Meta’s Reality Labs is Still Losing Billions Every Month

mark zuckerberg sad face with fire behind him

mark zuckerberg sad face with fire behind him


  • Meta's augmented reality and virtual reality division, Reality Labs, has lost almost $4 Billion in the first quarter of 2024.
  • Their AR and VR endeavours have cost them $45 Billion already.
  • Despite all this spending, people are still unwilling to adopt AR and VR technology on a wider scale.

Meta(formerly known as Facebook) has reported record profits recently, and the same is true for the latest quarter. However, the company's virtual reality and augmented reality division has bled nearly 4 Billion dollars in the first quarter alone.

Meta's AR and VR division, known as Reality Labs, has lost almost $3.85 billion, according to a report by CNBC. Yes, this is the same division responsible for developing the affordable and relatively popular Meta Quest 2 and the pricier but state-of-the-art Meta Quest 3.

The company expects this trend to continue and stated, "We continue to expect operating losses to increase meaningfully year-over-year".

However, this is nothing compared to the actual losses the company has suffered in their pursuit of VR and AR supremacy. Meta started reporting the losses for Reality Labs separately starting in 2020. If you look at these reports, the figures will show you that with the exception of a single quarter, Reality Labs has lost $2 Billion every quarter.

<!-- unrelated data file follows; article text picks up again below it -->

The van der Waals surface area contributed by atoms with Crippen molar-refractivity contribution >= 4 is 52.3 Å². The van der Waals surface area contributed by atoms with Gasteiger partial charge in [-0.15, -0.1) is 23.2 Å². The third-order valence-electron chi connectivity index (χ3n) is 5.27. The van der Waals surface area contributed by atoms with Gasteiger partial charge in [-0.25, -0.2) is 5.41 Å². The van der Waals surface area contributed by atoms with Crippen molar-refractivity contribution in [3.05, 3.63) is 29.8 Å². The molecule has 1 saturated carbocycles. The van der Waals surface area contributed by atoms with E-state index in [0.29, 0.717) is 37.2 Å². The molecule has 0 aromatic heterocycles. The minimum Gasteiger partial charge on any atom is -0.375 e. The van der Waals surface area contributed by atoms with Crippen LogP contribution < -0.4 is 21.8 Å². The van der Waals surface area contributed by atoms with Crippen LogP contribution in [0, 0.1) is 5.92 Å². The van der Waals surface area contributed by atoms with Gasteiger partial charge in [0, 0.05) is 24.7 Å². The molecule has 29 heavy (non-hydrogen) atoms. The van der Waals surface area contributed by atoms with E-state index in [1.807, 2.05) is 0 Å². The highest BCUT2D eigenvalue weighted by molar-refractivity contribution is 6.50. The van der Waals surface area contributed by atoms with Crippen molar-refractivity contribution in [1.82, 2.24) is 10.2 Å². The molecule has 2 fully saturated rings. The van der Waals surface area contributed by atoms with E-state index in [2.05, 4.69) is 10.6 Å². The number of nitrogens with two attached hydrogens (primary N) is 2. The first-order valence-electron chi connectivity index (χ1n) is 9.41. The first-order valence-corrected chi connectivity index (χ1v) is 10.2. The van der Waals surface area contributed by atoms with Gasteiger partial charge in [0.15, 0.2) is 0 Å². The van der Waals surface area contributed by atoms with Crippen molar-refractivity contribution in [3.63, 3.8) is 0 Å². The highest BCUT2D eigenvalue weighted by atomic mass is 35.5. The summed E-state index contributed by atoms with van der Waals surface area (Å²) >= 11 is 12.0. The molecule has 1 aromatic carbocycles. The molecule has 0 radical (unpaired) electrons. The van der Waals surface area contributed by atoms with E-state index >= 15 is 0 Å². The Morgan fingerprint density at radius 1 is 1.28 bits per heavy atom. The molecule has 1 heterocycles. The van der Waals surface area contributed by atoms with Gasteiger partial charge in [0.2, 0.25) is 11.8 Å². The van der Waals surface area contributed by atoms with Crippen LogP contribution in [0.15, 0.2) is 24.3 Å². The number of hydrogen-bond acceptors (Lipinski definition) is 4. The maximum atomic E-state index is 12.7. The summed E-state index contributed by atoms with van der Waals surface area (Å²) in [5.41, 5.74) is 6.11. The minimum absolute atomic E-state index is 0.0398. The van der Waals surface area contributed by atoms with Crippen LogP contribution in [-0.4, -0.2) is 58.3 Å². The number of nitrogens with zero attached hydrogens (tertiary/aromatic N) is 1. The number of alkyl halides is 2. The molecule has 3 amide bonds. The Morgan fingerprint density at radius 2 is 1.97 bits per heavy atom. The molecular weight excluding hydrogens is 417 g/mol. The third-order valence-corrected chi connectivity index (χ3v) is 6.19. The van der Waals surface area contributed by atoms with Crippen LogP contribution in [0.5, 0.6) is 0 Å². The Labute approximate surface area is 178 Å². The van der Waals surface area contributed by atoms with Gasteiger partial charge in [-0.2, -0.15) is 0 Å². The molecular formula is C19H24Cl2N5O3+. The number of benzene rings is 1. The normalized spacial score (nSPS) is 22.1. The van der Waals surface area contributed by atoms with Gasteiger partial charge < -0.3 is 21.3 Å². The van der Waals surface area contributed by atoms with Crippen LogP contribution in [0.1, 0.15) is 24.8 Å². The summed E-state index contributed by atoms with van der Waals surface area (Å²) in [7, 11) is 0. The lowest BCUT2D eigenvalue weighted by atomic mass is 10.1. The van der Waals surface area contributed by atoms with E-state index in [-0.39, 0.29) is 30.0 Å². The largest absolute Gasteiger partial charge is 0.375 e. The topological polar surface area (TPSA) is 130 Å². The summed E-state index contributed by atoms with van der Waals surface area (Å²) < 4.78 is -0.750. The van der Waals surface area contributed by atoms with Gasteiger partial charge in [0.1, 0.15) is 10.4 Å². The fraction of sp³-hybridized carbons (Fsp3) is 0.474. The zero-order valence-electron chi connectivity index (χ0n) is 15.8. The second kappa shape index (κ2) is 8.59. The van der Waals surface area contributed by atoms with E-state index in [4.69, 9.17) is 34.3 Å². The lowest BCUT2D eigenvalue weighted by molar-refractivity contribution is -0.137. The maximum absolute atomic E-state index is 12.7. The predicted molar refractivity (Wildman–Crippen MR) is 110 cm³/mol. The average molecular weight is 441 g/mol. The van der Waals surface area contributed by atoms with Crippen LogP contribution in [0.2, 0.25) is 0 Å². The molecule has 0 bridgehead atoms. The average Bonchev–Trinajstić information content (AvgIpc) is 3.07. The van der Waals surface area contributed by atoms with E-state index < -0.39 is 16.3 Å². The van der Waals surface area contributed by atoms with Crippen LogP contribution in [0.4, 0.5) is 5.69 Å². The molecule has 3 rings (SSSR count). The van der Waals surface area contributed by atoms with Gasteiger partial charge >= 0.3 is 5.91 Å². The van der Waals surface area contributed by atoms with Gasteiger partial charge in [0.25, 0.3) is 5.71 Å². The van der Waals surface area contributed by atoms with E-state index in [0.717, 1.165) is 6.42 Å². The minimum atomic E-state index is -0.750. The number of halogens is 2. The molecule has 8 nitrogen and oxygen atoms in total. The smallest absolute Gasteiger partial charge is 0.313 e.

If we sum up the total losses and costs of advertising, development, and sales, Meta has reportedly spent over $45 Billion on Reality Labs and their pursuit of AR and VR(source: Kotaku)

Meta is one of the earliest adopters of virtual reality and has spent billions of dollars trying to craft the Metaverse and lead the market when it comes to VR. However, we're nowhere near the future Mark Zuckerberg envisions, where everyone is going around with an AR or VR headset.

There's a lengthy discussion that could be had regarding why AR and VR technology has not been widely adopted yet and how the Metaverse was a terrible idea. However, we can summarise it with two key points. People don't want VR, and people especially don't want VR in its current state.

Currently, VR requires way too much setup and hardware to use, and even then, it feels like taping a monitor on top of your face. There are barely any genuine use cases for VR for the ordinary person, and even the available games library is terrible despite a decade of development.

AR and VR are ambitious projects that won't be taking off anytime soon until significant breakthroughs are made in the field. Meta is clearly banking on this and hoping to be the ones to make these breakthroughs and capitalise on their much-anticipated age of VR.

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